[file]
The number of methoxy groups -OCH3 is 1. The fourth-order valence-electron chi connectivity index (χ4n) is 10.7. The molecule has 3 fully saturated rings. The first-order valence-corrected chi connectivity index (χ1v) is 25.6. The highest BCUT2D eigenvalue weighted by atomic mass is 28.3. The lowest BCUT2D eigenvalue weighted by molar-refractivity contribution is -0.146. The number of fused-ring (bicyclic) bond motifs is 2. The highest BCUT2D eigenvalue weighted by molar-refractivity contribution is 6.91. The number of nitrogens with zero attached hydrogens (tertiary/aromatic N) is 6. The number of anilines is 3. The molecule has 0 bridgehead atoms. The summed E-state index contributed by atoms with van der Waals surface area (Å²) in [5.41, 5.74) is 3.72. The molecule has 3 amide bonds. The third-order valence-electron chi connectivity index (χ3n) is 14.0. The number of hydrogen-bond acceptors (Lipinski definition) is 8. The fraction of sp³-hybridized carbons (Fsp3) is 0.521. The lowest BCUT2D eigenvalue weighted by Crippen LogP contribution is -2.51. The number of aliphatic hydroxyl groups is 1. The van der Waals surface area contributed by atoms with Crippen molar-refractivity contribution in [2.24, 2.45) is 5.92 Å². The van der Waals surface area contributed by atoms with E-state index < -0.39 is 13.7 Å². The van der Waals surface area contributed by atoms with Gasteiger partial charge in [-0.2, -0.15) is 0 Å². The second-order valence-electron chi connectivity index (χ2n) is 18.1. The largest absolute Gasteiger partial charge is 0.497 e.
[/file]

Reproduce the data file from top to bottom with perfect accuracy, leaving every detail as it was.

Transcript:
The number of methoxy groups -OCH3 is 1. The fourth-order valence-electron chi connectivity index (χ4n) is 10.7. The molecule has 3 fully saturated rings. The first-order valence-corrected chi connectivity index (χ1v) is 25.6. The highest BCUT2D eigenvalue weighted by atomic mass is 28.3. The lowest BCUT2D eigenvalue weighted by molar-refractivity contribution is -0.146. The number of fused-ring (bicyclic) bond motifs is 2. The highest BCUT2D eigenvalue weighted by molar-refractivity contribution is 6.91. The number of nitrogens with zero attached hydrogens (tertiary/aromatic N) is 6. The number of anilines is 3. The molecule has 0 bridgehead atoms. The summed E-state index contributed by atoms with van der Waals surface area (Å²) in [5.41, 5.74) is 3.72. The molecule has 3 amide bonds. The third-order valence-electron chi connectivity index (χ3n) is 14.0. The number of hydrogen-bond acceptors (Lipinski definition) is 8. The fraction of sp³-hybridized carbons (Fsp3) is 0.521. The lowest BCUT2D eigenvalue weighted by Crippen LogP contribution is -2.51. The number of aliphatic hydroxyl groups is 1. The van der Waals surface area contributed by atoms with Crippen molar-refractivity contribution in [2.24, 2.45) is 5.92 Å². The van der Waals surface area contributed by atoms with E-state index < -0.39 is 13.7 Å². The van der Waals surface area contributed by atoms with Gasteiger partial charge in [-0.2, -0.15) is 0 Å². The second-order valence-electron chi connectivity index (χ2n) is 18.1. The largest absolute Gasteiger partial charge is 0.497 e.